Knowledge of a plant’s growth habit both above and below the ground will help you discover compatible combinations. Deep-rooted plants like tomatoes, watermelons, winter squash and okra are best planted with shallow-rooted vegetables to reduce competition for nutrients, moisture and living space underground. The “Three Sisters” combination, a Native American custom of grouping three main food crops — beans, corn and winter squash — is a time-honored design that combines the harmonious and biodiverse principles of intercropping. The corn is planted first, often in hills, or groups, of 4–6 seeds. Pole beans are planted a few weeks after the corn germinates and squash is planted among the hills. As the beans grow, the corn supports their upright habit and in return the beans help anchor the shallow-rooted cornstalks while enriching the soil with nitrogen.

As the deep-rooted squash spreads out, its broad leaves cover the ground, serving as a living mulch to protect the soil and shade out weeds, eventually producing a storage crop for winter. Varietal selection is important when growing a Three-Sisters garden; as you can imagine, Native Americans did not use fragile ‘Supersweet’ corn or improved varieties of tender, stringless pole beans. Instead, they used the hardiest beans and native corn that would be used for drying, winter storage and the next year’s seed. If you wish to experiment with a Three-Sisters garden, try old-fashioned, sturdy varieties of pole beans, corn and heirloom squash. Suitable varieties might include ‘Stowell’s Evergreen’ or ‘Country Gentleman’ corn, ‘Rattlesnake’ or ‘Genuine Cornfield’ pole beans and any variety of cushaw squash.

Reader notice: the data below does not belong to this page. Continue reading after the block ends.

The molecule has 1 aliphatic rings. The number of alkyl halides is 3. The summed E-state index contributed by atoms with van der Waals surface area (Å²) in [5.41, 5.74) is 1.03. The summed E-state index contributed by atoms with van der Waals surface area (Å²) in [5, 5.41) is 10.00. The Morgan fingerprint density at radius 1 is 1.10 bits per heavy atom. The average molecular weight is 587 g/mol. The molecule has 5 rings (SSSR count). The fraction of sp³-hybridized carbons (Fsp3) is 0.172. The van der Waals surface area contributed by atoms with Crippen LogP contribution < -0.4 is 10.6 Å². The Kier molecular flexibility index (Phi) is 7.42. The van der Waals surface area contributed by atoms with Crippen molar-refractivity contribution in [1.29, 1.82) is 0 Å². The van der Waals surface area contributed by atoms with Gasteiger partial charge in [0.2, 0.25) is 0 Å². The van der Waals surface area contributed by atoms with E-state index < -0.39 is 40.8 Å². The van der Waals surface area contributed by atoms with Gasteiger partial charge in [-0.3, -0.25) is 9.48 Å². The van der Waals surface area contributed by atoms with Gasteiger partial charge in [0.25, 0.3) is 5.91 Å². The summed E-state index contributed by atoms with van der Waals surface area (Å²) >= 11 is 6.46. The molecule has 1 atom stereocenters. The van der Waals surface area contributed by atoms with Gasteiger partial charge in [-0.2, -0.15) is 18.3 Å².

When it comes to interplanting there are no hard and fast rules. The plants you choose to grow as well as your limits of time and space will determine what your intercropped garden will look like. So mix it up, experiment and discover what works for your garden space and your style. As long as you plant vegetables in the proper season, group them to complement their growing requirements and add to the biodiversity of your piece of earth, your garden will be a haven for plants, a beacon for beneficial insects and a playground for your senses. Not to mention a feast for your appetite.


The accompanying chart will help with seasonal combinations:


Fast-Growing: Arugula, Asian greens, beets, lettuce, mustard, radish, spinach, Swiss chard, turnips.

Slow-Growing: Broccoli, Brussels sprouts, cabbage, carrots, cauliflower, garlic, onions, peas.


Fast-Growing: Bush beans, cucumbers, okra, summer squash.

Slow-Growing: Corn, eggplant, melons, peppers, potatoes, pumpkin, winter squash, tomatoes.